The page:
2: Well, I’m glad that we’re including men ’cause people have asked me that question too. And, and what I’ve noticed and I, I certainly have men, many men come to mind that I’ve worked with that Right. Fit into this rubric. So, I mean, I’m sure you’ve noticed the difference between what happens when men cry in front of you in a session, for example. Right. I mean, it’s always vulnerable when clients go there. They’re meaning like a very emotionally like live wire place when men do it. There, there is like a palpable sense of shame in the room, you know, of like, oh, I am really out of control right now. I am really losing it. Mm-Hmm. <Affirmative>.
1: Yeah. I, I I love to say to folks, I think tears are about intensity, not weakness.
2: Mm. I like that reframe. We believe.
1: So one of the things that I appreciated so much about your book is that you spend several chapters on what you can do about it, is what I say on SelfWork all time. What can you do about it? Yeah. And I wanna get there, but before I do, I think there were really in this kind of sense of celebrating, but also trying to understand what the underbelly of perfectionism is. You, you said there are two guiding questions mm-hmm. <Affirmative>, how am I striving and why am I striving? Can you talk about that a little bit?
2: Sure. So, you know, mental health and being healthy is not like a coordinate that you just plant your flag in and say, I’ve arrived. I’m healthy now. And healthy versions of perfectionism and unhealthy versions, like everybody always wants to know, am I healthy, perfectionist or not?
And I’m like, let me kill the suspense. You’re both, I’m both, anyone who’s a perfectionist is both Exactly. Mm-Hmm. <affirmative>. And so I encourage people to think of it on a spectrum, right? And so in instead of a categorical model of I am or am not, the questions of how and why help you really be a little more thoughtful about your level of awareness. So the how it am it skin, it’s that, right? Exactly. Exactly. And so the how is like, how am I striving? Am I striving in a way that is hurting me, that is burning me out, that is exploiting people around me, that is, you know, costing me something that I value my integrity, you know, my health, my relationships with my family, whatever it is that’s unhealthy perfectionism, maladaptive perfectionism. Conversely, am I striving in a way that makes me feel like more of myself, that helps me to feel alive, that increases my curiosity, that really energizes me and also, you know, tires me out because this is work, you know, but it tires me out in a way that feels satisfying, right?
That’s healthy adaptive perfectionism. And the why am I striving is like, why am I trying to pursue the thing that I am in pursuit of? Is it because I think achieving that thing is going to enable me to then feel a certain way that once I, once I get my doctorate, then I can feel smart or know that I’m smart. Or once I get married, then I can feel like a grownup or lovable or legit or, you know, is it gonna certify my belonging in some way? Are you trying to get a ticket of admission into some club mm-hmm. <Affirmative>, or that’s that’s, that’s unhealthy perfectionism? Or am I striving because it feels so good in the most, in the deepest way to find a pursuit worthy of a lifetime of striving, right.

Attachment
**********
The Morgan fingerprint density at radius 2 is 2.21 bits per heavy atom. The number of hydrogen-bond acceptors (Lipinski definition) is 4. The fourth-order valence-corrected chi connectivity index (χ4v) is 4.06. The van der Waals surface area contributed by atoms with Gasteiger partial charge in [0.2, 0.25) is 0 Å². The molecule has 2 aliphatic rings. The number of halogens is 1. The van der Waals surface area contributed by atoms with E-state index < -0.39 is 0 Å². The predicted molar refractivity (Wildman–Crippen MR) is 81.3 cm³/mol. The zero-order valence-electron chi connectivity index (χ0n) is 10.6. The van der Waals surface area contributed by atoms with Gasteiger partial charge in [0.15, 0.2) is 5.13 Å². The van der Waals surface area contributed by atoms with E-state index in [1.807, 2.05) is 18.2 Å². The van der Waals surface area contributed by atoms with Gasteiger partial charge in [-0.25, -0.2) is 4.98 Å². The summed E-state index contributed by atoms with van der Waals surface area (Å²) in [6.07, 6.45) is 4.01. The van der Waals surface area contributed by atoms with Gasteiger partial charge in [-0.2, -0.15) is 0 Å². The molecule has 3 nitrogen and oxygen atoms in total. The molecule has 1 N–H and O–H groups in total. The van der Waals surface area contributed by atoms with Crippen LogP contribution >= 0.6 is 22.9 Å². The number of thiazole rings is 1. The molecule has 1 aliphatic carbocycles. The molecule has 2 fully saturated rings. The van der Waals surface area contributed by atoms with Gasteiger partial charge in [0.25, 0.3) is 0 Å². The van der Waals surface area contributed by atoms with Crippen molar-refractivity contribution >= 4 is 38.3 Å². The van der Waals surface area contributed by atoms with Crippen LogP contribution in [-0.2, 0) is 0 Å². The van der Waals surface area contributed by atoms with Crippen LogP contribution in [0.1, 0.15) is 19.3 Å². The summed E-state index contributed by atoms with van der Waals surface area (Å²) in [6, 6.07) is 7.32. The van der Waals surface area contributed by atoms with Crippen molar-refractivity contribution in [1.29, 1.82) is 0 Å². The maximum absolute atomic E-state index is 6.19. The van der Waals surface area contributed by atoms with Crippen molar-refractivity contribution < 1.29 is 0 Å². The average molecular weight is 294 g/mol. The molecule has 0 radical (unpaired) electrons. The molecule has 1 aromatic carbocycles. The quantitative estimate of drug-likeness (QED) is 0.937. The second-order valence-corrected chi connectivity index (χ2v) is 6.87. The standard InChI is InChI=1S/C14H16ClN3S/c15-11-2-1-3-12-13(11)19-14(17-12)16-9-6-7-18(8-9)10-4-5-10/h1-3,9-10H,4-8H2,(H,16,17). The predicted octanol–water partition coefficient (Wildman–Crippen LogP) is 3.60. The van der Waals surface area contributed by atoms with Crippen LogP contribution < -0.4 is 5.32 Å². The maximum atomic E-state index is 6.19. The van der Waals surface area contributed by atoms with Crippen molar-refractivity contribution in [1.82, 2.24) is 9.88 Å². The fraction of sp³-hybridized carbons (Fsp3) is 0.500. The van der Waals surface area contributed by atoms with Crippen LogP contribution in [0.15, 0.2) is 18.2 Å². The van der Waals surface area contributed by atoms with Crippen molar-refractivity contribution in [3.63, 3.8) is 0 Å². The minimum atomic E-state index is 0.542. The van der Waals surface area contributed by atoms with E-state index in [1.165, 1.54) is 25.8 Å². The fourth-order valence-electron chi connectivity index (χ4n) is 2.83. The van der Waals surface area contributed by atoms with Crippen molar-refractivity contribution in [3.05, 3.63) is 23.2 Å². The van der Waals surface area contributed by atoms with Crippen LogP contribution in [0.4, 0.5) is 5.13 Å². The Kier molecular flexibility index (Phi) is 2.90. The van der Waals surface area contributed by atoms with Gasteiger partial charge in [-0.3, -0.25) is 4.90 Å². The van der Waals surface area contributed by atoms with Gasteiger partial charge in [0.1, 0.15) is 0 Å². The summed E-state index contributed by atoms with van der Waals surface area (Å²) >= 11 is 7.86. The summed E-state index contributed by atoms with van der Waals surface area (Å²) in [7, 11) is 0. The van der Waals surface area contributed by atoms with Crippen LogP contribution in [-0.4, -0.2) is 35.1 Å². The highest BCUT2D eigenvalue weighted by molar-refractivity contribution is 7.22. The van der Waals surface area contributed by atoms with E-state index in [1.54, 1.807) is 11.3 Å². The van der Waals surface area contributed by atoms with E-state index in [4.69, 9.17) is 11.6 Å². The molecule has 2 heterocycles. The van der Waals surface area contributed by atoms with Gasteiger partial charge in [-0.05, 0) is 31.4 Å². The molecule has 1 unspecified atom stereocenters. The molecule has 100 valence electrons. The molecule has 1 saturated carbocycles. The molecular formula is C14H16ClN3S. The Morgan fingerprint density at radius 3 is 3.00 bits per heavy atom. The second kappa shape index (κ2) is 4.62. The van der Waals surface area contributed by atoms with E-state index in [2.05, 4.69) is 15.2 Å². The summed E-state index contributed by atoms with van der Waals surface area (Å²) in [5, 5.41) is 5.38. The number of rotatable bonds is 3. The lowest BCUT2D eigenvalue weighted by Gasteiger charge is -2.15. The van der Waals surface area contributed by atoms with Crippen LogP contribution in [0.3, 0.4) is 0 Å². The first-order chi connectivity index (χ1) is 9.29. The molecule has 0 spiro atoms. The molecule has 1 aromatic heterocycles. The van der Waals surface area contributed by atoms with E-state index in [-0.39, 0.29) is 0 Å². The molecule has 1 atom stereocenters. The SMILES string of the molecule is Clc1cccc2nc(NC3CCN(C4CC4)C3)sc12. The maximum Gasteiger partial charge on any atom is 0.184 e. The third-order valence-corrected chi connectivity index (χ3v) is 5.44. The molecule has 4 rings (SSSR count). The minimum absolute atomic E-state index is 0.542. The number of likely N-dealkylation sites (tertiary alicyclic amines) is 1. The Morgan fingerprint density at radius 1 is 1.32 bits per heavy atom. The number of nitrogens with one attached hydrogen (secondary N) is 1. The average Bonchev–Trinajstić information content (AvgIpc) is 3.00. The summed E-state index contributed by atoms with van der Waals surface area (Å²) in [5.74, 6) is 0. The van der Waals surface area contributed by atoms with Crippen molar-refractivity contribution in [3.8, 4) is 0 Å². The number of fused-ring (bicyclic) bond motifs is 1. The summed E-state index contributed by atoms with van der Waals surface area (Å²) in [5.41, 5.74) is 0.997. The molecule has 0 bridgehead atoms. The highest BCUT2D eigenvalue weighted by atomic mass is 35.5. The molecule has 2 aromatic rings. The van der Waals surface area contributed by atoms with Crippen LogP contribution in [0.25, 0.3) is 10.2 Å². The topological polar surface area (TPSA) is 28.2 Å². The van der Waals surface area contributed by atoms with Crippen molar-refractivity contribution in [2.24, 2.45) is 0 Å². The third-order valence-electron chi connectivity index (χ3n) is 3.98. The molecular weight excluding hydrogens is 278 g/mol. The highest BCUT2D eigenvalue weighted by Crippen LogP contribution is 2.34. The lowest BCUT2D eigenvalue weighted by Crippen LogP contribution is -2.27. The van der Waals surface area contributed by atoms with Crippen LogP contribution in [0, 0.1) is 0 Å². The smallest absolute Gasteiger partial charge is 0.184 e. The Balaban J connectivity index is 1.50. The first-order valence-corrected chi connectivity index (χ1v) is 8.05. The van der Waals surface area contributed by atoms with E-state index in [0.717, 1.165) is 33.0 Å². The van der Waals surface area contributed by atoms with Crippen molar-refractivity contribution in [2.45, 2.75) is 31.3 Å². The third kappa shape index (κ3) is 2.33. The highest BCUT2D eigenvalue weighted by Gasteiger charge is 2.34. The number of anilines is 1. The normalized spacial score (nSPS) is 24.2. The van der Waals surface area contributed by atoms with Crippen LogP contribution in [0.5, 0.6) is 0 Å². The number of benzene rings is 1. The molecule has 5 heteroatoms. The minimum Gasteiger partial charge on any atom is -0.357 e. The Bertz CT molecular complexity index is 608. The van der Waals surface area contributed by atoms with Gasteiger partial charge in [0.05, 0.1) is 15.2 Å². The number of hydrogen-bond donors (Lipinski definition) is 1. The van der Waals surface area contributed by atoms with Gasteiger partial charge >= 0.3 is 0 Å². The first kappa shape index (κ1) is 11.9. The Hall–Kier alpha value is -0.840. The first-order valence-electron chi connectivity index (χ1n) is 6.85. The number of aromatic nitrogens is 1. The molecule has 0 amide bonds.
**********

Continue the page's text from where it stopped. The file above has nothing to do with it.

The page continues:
1: And it’s a process, it’s a, yeah, you’re enjoying the whole nine yards from A to z I mean, you may be tired when you get to Z but it’s something that is, like you say, is feeding you at the same time that you are, that you are putting out that kind of energy and determination.
2: Yes, thank you. That’s a great point. There’s a level of reciprocation of energy, whereas when it’s maladaptive and unhealthy, it feels like just hemorrhaging energy, just like, you know, such a cost. And so this most simple example is when people try to look their best, right? Healthy perfectionists might want to, some perfectionists don’t really care about the way that they present, but if you’re in a healthy place and you do care about the way that you present, you might decide to present, you know, as your best to look your best because you feel your best on the inside. And you wanna animate that and celebrate that and share that and let people know that. Whereas if you are in a maladaptive space, you do the exact same behavior, right. You’re looking your best, but you’re doing that because you already feel like you’re at such a deficit and you already feel unworthy.
So the thinking is, I better look my best because I’m already coming to this meeting, this marriage, this whatever it is from a place of lack. And so I need to compensate for that somehow. So I’m gonna, you know, try to compensate by looking my best. So it’s very <inaudible>. Yeah. I mean, it’s what you’re talking about in your book of it’s hidden only, you know? Mm-Hmm. <affirmative> only, you know, whether you are focused on looking your best because you know, you truly feel that inside and you wanna animate that mm-hmm. <Affirmative> or because you feel a void inside and you wanna try to fill that.
1: I love that term “animate.” I think that is very ’cause it does feel as if you are Disney your life in some ways. ’cause You want to, you’re trying to, you know, Gordon Flett says, “The better I do, the better I must do.”